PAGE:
This is in fact the only photo that shows the famous man from the Tiananmen Square incident in 1989, he stood alone, confronting the tanks; you can see him to the left of the frame, calmly carrying what looks like shopping bags, as he walks towards the tanks (everyone else is running or riding away):

The importance of this picture was not appreciated until 2009, which is when it was published.  The man's identity is still unknown, but many people around the world are familiar with and acknowledge the importance of this picture:
The brave actions of one man have made a lasting impact on the world.  I doubt whether, at the time that he strode towards the tanks, he had any idea of the influence he would exert.  If these photographs had not been taken the event would have passed unnoticed.  Yet his courageous but small act has impacted the way that we all think.  When similar incidents occur (such as news footage of people standing defiant in Egypt or Nepal) our brains are triggered to recognise and respond in a familiar manner.  This can be a dangerous trait - it is all too easy to take the reflex path of thought and not explore the rationale for why things are happening.  This leads to congruence bias where, because you are convinced that your reasoning is correct, you fail to test your hypothesis.  As mentioned above, our world is changing fast and what was fit for purpose or the old regime may not be what we need now.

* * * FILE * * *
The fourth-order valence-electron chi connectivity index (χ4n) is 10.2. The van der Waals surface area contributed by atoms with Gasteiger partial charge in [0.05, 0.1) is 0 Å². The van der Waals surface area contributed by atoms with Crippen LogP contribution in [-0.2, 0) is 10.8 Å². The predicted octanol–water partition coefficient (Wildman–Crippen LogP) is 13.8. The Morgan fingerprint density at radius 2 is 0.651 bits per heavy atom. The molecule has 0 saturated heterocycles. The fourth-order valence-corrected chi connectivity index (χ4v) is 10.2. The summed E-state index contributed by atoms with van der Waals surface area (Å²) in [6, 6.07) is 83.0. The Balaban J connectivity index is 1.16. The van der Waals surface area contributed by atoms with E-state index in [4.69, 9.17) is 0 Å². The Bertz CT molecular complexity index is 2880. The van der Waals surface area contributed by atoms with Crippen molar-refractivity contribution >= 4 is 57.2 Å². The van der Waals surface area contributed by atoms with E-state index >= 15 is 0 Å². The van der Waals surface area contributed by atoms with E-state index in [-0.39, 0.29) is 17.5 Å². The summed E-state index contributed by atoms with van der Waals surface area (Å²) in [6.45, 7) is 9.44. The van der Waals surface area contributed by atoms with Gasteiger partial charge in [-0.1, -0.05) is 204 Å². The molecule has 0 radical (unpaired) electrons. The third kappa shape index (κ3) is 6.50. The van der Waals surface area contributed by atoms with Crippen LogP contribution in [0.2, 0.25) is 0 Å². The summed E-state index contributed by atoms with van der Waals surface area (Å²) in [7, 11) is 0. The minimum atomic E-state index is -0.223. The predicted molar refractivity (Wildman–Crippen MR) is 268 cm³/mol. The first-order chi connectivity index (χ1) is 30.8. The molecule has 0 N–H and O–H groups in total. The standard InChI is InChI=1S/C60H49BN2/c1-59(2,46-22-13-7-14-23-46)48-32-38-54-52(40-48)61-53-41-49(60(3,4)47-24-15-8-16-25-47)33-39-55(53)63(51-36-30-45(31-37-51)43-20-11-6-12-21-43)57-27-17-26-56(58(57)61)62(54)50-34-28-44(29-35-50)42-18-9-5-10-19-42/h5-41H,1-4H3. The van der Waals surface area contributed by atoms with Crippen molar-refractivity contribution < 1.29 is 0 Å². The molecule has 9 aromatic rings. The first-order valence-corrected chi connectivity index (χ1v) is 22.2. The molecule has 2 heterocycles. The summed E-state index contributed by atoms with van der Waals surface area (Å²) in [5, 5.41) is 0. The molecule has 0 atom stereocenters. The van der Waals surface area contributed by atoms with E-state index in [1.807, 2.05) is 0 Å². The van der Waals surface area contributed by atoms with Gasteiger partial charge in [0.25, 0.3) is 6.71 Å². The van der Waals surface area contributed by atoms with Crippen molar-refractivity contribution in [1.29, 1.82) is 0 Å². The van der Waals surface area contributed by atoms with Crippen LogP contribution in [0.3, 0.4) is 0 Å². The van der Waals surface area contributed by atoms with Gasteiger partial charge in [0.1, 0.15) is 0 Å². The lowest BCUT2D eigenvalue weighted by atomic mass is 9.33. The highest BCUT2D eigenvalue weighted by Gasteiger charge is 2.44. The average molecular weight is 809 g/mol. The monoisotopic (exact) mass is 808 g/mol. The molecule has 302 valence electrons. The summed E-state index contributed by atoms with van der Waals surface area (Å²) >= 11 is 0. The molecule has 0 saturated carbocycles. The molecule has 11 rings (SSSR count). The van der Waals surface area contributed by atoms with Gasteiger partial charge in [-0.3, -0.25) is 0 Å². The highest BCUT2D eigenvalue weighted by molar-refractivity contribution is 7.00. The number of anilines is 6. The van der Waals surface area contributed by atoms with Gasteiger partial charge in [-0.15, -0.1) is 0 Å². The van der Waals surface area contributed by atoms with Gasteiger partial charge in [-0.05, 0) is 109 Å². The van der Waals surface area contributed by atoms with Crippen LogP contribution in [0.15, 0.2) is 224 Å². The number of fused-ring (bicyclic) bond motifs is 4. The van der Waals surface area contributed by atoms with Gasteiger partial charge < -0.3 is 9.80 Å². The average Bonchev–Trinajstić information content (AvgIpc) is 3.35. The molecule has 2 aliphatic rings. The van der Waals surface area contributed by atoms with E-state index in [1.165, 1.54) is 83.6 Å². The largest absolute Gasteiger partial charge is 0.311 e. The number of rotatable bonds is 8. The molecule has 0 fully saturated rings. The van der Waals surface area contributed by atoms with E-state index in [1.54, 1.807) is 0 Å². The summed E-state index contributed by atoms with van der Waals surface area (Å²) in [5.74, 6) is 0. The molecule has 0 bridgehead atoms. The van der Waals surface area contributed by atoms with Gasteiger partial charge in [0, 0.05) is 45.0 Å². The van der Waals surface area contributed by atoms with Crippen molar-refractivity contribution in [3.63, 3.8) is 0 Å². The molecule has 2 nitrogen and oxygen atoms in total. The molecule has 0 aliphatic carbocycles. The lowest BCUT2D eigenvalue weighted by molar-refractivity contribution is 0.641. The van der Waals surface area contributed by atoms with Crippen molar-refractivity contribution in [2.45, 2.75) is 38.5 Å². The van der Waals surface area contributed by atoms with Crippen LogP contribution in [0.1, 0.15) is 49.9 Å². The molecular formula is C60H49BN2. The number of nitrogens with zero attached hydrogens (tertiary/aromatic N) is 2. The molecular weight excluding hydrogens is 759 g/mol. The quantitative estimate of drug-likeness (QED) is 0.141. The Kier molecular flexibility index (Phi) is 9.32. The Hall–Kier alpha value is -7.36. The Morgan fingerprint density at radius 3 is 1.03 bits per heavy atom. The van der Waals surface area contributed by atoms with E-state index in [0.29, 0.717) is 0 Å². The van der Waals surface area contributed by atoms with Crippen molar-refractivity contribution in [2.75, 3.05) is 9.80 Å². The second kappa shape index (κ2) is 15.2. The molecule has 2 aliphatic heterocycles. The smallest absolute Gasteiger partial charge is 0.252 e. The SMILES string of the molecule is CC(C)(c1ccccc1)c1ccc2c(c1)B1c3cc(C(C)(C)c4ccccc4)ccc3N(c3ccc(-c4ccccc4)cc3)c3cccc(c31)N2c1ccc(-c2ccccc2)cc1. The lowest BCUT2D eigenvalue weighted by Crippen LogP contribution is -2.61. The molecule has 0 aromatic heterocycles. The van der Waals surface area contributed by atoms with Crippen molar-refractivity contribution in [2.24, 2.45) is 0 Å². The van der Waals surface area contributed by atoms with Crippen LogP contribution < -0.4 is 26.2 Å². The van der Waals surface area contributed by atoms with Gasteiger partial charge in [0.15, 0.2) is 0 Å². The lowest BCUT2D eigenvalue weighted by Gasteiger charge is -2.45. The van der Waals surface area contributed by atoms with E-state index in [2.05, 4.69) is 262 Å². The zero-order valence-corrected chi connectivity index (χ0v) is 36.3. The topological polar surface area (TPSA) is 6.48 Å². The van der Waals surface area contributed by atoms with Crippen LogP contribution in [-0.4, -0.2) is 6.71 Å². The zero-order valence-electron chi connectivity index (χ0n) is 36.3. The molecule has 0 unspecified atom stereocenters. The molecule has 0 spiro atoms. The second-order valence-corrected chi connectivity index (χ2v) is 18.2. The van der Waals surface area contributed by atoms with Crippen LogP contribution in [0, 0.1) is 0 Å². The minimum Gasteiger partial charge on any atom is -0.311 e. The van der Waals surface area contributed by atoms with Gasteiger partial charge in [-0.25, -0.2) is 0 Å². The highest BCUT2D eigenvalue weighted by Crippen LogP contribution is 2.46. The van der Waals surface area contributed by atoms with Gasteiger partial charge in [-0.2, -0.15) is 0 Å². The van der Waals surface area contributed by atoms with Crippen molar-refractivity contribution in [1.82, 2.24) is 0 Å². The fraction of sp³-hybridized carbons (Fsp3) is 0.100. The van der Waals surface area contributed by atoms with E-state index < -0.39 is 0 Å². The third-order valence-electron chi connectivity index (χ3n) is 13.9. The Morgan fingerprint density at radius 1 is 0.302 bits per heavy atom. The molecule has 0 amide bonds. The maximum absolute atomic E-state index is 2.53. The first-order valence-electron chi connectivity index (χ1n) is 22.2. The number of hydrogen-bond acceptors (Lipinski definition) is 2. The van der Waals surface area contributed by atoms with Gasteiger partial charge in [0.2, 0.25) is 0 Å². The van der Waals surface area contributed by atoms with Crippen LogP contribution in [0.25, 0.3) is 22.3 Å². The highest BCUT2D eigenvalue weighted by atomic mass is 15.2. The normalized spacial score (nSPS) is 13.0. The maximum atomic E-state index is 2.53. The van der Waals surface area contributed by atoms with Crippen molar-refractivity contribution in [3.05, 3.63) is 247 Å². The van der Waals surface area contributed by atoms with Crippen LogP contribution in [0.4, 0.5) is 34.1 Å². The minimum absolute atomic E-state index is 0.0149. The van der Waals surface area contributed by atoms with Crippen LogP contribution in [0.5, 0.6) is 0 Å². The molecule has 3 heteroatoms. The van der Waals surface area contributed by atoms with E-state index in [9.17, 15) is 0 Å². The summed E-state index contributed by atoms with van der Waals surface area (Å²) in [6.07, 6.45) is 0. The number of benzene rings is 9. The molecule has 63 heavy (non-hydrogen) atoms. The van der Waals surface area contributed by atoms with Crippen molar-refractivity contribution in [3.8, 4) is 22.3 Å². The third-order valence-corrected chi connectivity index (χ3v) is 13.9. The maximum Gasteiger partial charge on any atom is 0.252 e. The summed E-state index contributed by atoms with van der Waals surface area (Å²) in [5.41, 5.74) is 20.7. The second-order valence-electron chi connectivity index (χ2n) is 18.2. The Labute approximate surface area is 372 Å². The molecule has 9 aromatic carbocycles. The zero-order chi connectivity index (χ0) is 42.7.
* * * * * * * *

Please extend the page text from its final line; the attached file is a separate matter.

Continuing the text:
As is often said at New Year - "out with the old, in with the new". 

We must move with the times - think about the skills and capabilities both we (and our children who will be responsible after us) will need.  It is crucial that we don't let congruence bias prevent us from actually comprehending the world ahead.  We must strive to think holistically to gain a better insight.  If we work together, an auspicious future can be revealed (as opposed to suffering an Apocalypse now).